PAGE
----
Sunday we met in the team room. I like to start early. However, it’s too early for most patients, so I use that time to read and jot notes, look at images or lab, then prioritize what to do. He noticed that I was wearing a jacket and tie. I told him that my practice was to dress on weekends like weekdays so patients wouldn’t think I was eager to get out the door. When I refreshed my supply of tongue depressors, cotton swabs on a stick (for sensory exam and wound probing), lubricant jelly, and checked the illumination of my ophthalmoscope and otoscope. I regularly start rounds with the team by stocking my white coat before we see patients. Some get the hint, but maybe I should be more explicit.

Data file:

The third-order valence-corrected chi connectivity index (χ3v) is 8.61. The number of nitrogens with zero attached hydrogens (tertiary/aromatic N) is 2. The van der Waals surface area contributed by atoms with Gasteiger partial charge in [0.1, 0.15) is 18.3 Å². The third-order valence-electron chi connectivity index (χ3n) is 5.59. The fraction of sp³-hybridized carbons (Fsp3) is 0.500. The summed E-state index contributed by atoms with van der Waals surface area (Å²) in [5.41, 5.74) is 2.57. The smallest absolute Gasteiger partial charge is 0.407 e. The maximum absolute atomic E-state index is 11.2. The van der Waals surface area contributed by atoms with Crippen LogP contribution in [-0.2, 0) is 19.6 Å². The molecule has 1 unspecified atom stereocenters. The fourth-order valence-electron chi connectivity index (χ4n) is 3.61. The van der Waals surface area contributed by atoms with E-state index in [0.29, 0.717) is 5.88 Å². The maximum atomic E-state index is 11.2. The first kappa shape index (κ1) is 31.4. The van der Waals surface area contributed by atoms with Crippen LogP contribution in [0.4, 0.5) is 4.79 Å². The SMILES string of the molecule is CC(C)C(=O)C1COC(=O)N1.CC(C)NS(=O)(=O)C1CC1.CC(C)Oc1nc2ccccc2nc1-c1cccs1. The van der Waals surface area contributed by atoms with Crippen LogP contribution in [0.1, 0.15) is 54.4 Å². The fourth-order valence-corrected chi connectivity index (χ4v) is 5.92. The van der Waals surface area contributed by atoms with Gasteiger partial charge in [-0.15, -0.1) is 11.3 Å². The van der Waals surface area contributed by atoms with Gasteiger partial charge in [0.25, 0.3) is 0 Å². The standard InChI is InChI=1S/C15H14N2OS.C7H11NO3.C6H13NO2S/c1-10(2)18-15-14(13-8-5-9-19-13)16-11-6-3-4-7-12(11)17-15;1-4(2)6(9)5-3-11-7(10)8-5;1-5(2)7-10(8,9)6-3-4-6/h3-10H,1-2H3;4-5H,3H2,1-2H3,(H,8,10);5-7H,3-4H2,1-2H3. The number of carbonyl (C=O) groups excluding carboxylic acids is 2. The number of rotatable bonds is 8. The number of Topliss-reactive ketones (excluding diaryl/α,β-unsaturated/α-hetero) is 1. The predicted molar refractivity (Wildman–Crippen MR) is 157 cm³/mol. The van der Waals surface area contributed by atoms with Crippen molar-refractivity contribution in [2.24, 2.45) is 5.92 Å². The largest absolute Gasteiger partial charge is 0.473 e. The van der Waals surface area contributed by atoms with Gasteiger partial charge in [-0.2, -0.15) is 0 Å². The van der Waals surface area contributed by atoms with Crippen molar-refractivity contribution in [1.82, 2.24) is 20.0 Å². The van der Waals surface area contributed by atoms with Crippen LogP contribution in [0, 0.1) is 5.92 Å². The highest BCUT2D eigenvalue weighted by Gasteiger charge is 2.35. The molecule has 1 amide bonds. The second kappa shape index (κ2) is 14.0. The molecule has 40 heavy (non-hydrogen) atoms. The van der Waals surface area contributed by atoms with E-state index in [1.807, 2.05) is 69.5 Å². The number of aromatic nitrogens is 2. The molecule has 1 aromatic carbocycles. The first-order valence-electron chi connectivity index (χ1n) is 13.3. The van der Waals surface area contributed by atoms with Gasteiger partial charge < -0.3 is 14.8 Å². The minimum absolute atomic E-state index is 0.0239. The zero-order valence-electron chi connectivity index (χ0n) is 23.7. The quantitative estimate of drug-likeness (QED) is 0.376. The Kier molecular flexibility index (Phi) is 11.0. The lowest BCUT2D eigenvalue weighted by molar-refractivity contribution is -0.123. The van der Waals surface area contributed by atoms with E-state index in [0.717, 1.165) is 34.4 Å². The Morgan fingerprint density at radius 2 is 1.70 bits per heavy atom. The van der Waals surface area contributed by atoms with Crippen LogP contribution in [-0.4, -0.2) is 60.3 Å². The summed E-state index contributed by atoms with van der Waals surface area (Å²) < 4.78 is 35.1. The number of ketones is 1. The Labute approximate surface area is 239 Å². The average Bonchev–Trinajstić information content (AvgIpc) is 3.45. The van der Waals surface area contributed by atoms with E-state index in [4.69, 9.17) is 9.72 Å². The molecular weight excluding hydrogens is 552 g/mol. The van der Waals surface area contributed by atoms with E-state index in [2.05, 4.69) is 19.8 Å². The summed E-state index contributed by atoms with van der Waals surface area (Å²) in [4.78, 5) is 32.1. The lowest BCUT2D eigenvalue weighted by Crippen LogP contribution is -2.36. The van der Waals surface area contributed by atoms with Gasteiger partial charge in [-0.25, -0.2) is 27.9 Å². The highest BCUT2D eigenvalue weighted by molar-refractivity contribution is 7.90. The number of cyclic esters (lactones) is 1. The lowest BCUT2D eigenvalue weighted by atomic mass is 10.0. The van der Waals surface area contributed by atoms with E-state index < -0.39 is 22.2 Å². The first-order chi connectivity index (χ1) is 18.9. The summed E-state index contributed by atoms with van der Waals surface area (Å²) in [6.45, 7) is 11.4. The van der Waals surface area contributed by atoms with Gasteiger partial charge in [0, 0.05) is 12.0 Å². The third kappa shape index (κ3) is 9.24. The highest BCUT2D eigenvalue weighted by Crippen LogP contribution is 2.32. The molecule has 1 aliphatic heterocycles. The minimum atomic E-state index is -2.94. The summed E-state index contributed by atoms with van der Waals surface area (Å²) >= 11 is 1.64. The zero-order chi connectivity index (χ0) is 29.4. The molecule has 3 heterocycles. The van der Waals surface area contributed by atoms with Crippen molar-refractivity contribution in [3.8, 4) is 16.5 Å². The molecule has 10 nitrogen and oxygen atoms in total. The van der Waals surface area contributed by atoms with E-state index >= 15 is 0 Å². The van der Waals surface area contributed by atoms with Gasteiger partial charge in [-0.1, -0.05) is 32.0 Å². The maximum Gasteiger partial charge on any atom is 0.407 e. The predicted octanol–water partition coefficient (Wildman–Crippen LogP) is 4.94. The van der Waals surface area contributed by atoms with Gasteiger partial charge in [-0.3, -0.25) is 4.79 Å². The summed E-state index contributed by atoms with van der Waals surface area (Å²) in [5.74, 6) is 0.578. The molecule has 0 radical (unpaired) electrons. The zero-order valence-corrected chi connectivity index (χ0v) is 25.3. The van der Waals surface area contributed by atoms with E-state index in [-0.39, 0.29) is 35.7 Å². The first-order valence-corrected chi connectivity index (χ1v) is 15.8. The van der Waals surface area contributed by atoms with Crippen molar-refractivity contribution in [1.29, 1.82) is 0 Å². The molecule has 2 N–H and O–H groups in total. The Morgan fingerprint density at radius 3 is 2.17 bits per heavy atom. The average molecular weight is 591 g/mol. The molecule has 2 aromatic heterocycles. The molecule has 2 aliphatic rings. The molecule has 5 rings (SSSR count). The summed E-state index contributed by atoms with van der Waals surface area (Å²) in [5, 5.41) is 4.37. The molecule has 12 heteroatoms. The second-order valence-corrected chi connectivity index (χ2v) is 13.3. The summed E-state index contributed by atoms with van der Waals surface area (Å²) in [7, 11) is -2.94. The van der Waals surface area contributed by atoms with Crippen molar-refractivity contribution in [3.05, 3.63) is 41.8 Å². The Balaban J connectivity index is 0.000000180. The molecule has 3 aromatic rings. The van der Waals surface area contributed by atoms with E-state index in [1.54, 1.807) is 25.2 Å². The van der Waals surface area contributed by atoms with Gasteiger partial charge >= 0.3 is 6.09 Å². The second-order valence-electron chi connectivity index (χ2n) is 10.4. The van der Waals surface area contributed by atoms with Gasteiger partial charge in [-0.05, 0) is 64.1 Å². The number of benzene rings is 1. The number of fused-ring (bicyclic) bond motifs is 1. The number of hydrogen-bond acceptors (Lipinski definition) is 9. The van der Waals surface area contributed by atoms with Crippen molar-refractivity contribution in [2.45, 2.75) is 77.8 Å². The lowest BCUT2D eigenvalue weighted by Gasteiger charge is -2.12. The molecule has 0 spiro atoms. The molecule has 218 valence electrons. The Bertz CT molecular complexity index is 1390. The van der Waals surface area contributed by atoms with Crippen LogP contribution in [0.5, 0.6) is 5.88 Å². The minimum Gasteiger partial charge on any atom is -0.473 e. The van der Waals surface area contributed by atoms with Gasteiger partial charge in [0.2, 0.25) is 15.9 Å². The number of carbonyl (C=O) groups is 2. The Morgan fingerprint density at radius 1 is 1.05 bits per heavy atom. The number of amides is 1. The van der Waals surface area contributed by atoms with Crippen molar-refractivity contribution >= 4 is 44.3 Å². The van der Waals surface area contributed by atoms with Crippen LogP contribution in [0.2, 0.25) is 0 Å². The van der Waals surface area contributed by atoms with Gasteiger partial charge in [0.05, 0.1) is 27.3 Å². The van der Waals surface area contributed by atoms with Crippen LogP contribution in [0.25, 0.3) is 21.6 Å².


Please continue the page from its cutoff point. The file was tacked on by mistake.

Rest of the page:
The first patient we went to see was new on our service. She arrived to the floor late in the evening. Her vital signs were fine. We knocked lightly, opened the door gently, and peeked in. She was snoring loudly. We quietly closed the door to return later. The next patient had been admitted to the intensive care unit for treatment of septic shock, but was now stable and transferred to our team. We again knocked gently. The light in the room was on. His nurse was setting up his breakfast tray. We greeted him and his nurse. We asked how he was, saying that we would come back after he had had a chance to eat. He looked pleased. This happened a few more times while we rounded—either the patient was on the toilet or getting ready to eat or a nurse or therapist was going about their work. In each instance we stepped aside, while taking advantage to watch how well the patient was able to pay attention, sit up, or feed themselves, or to hear about the patient’s progress from the nurse or therapist. The resident learned that much of this information showed up in my progress notes. We do this on teaching rounds, too, but I’m not sure how well it stands out against residents getting paged, side conversations among trailing team members, anxiety in anticipation of bedside presentations, or pressure to get to conference.